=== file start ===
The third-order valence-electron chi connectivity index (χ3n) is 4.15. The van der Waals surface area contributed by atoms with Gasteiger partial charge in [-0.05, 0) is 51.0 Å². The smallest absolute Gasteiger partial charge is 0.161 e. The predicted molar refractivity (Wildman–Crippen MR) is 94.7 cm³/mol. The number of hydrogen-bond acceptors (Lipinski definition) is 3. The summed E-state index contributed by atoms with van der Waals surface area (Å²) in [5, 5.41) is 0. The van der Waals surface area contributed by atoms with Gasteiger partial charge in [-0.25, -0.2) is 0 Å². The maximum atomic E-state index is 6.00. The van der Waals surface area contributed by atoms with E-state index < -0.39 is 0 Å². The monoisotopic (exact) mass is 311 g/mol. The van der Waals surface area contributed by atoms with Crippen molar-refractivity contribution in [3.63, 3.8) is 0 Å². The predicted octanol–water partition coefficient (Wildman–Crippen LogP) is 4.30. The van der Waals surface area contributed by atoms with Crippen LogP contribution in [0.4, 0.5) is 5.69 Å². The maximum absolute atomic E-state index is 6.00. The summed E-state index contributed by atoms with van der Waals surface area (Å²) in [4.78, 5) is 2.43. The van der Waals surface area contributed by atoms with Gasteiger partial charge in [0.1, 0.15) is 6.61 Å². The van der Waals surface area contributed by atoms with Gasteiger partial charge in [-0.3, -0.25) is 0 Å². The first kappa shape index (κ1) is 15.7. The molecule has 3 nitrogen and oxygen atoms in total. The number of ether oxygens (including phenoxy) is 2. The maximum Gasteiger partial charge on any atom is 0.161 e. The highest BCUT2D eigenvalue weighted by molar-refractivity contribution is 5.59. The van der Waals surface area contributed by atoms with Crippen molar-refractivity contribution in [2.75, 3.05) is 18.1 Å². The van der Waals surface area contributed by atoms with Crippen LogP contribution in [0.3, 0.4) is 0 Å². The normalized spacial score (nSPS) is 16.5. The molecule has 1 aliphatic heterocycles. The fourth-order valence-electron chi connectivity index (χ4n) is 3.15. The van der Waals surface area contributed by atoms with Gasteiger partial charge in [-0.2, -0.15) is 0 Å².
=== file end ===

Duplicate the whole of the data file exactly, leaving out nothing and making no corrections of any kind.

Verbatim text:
The third-order valence-electron chi connectivity index (χ3n) is 4.15. The van der Waals surface area contributed by atoms with Gasteiger partial charge in [-0.05, 0) is 51.0 Å². The smallest absolute Gasteiger partial charge is 0.161 e. The predicted molar refractivity (Wildman–Crippen MR) is 94.7 cm³/mol. The number of hydrogen-bond acceptors (Lipinski definition) is 3. The summed E-state index contributed by atoms with van der Waals surface area (Å²) in [5, 5.41) is 0. The van der Waals surface area contributed by atoms with Gasteiger partial charge in [-0.25, -0.2) is 0 Å². The maximum atomic E-state index is 6.00. The van der Waals surface area contributed by atoms with E-state index < -0.39 is 0 Å². The monoisotopic (exact) mass is 311 g/mol. The van der Waals surface area contributed by atoms with Crippen molar-refractivity contribution in [3.63, 3.8) is 0 Å². The predicted octanol–water partition coefficient (Wildman–Crippen LogP) is 4.30. The van der Waals surface area contributed by atoms with Crippen LogP contribution in [0.4, 0.5) is 5.69 Å². The maximum absolute atomic E-state index is 6.00. The summed E-state index contributed by atoms with van der Waals surface area (Å²) in [4.78, 5) is 2.43. The van der Waals surface area contributed by atoms with Gasteiger partial charge in [0.1, 0.15) is 6.61 Å². The van der Waals surface area contributed by atoms with Gasteiger partial charge in [-0.3, -0.25) is 0 Å². The first kappa shape index (κ1) is 15.7. The molecule has 3 nitrogen and oxygen atoms in total. The number of ether oxygens (including phenoxy) is 2. The maximum Gasteiger partial charge on any atom is 0.161 e. The highest BCUT2D eigenvalue weighted by molar-refractivity contribution is 5.59. The van der Waals surface area contributed by atoms with Crippen molar-refractivity contribution in [2.75, 3.05) is 18.1 Å². The van der Waals surface area contributed by atoms with Crippen LogP contribution in [0.3, 0.4) is 0 Å². The normalized spacial score (nSPS) is 16.5. The molecule has 1 aliphatic heterocycles. The fourth-order valence-electron chi connectivity index (χ4n) is 3.15. The van der Waals surface area contributed by atoms with Gasteiger partial charge in [-0.2, -0.15) is 0 Å².